There are many different ways to get closure after a relationship has ended, and there’s no wrong way to do it. However, it’s best to think carefully about which route you want to take, because remember: your mental wellbeing should always be top priority.

Dr. Joshua Klapow, Ph.D., clinical psychologist and host of The Kurre and Klapow Show

Christie Federico, relationship and sexual empowerment coach

Trina Leckie, breakup coach and host of the breakup BOOST podcast

Editor’s Note: This story has been updated by Elite Daily Staff.

This article was originally published on 11.04.19

It’s hard to gain relationship closure. In fact, it can be one of the most difficult things you may ever do.

The strange thing about closure is that it sometimes comes long after the relationship is over, and yet, sometimes, even before it ends. The truth is, you can usually see where your relationship is headed, and you just don’t know what to do or what to feel.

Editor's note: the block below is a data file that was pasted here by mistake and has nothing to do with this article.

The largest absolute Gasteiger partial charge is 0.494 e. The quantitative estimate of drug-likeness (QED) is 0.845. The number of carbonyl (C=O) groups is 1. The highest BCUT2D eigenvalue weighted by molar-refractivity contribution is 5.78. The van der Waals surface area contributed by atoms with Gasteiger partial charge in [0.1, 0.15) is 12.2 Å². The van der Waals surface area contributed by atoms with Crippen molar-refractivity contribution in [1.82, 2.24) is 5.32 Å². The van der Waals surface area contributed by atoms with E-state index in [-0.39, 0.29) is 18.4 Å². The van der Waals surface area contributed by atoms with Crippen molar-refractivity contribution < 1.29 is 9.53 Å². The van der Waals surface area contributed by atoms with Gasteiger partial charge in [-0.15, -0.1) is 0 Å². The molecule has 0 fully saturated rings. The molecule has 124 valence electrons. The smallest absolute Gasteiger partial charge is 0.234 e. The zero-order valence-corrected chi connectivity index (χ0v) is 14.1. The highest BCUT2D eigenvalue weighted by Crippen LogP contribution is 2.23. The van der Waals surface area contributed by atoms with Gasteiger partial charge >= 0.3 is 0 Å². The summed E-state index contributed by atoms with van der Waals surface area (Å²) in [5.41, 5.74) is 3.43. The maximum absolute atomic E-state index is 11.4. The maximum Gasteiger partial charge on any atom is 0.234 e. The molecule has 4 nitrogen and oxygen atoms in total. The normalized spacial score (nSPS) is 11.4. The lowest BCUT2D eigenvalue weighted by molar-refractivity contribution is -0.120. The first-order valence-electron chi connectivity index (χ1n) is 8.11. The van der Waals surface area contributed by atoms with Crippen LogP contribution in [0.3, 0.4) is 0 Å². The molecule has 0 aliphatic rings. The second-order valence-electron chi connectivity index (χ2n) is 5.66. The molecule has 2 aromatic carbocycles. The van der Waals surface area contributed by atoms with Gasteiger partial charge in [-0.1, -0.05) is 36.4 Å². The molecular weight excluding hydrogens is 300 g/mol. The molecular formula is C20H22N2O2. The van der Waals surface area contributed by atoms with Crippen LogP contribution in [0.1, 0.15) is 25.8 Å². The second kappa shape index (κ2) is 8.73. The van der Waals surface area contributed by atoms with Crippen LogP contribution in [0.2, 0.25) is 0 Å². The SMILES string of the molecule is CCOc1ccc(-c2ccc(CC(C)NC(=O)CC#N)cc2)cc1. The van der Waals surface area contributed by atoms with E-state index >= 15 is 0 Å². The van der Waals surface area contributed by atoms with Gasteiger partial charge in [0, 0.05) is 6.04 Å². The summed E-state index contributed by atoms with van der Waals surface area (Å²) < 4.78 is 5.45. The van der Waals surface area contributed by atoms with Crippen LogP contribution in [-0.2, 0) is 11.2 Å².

You know when it’s time to move on, but you just don’t know how to make that happen. I’ve been there, and it’s heartbreaking.

Why it’s so important to move on

Moving on is important because you cannot live in a fantasy world forever. When relationships end, most of the time, there’s no going back. Relationships and closure help you heal before starting new healthy relationships if a partnership is still your desire.

Hey, some even choose to stay single for a while, heal and also discover who they are and what they want out of life. But none of this self-discovery and healing can come if there is no closure with the relationship.

Getting the closure you deserve

As I stated before, ending a relationship with the appropriate closure is important. Although this process may indeed be painful, it’s necessary to start over new. So, in case you don’t know how to do this, I will offer a few suggestions. Here’s how to get closure.